WTO chief calls for flexibility


Staff Writer

THE director general of the World Trade Organisation (WTO) has urged member states to show flexibility and determination ahead of the July deadline for the eradication of subsidies on agricu

ltural products worldwide.


WTO boss Supachai Panitchpakdi’s comments come in the wake of a victory for developing nations last week when the international trading body ruled in favour of a developing nation against the United States government $1,5 billion subsidies on cotton farmers illegal.


Brazil had appealed to the WTO against the US’s continued assistance towards its cotton farmers. The ruling could effectively mean the end of the continued subsidies by developed countries to their farmers.


Panitchpakdi said if no agreement was reached by July this could be another lost opportunity.


“There is much to be gained or lost in the agriculture negotiations,” he said. “If we can reach an agreement on a framework by July, we have a foundation for future work which will lead to conclusion of the negotiations. Without that foundation we face drifting and another lost opportunity.”


The WTO has set the July target for having reached an agreement on the removal of agricultural subsidies.


However, some trade experts have warned that because elections across the European Union block and for those in the US which would be held later in the year there is minimal prospects of the progress of discussions before the deadline.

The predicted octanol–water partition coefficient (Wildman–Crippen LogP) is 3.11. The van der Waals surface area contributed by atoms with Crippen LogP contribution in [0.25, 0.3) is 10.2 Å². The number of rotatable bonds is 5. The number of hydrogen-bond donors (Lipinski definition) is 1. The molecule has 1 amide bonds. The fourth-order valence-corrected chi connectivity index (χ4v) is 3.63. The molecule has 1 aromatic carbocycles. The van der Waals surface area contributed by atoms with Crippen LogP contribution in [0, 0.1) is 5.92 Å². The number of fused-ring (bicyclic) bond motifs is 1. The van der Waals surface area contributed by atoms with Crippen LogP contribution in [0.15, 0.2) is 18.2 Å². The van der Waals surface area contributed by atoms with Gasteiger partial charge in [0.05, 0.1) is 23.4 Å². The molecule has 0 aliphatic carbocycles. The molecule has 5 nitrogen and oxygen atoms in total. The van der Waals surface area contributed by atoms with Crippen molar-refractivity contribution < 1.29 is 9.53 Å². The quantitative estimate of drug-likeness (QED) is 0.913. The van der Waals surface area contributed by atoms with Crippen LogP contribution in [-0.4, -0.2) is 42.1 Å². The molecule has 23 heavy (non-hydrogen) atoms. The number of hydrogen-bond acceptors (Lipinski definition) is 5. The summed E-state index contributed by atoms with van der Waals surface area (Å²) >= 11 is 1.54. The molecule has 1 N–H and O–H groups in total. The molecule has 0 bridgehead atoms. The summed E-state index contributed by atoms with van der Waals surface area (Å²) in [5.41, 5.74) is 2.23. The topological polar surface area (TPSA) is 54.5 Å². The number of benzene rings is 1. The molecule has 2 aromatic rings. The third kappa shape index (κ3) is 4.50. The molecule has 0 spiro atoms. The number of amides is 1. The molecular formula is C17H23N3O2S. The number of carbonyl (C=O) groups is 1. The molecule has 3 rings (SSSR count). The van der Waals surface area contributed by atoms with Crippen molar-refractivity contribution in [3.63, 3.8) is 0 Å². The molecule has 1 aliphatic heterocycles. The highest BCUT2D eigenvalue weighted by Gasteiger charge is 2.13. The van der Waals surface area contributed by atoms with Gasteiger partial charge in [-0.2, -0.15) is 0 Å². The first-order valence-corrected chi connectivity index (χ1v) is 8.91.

Failure to have a common position ultimately led to the collapse of last year’s ministerial meeting.


Developing and developed countries in September 2003 failed to agree on the frameworks and modalities on agriculture and non-agricultural market access. The countries also failed to agree on issues pertaining to cotton and Singapore issues.


Singapore issues relate to investment, trade facilitation and government procurement which again also contributed to the collapse of talks last year.


Panitchpakdi said the issues, which led to the collapse of the Cancun meeting were a major focus for last year and they remain central in unlocking progress in other areas of the work programme.


The next WTO ministerial meeting is set to be held next year in Hong Kong, but unless progress is made on the sticky agricultural issue the meeting risks failing to take off the ground.


“Achieving these relatively modest advances this summer will help put the negotiations as a whole back on track,” he said. “Failure to do so will certainly mean that 2004 is a wasted year and perhaps a good part of 2005 as well.”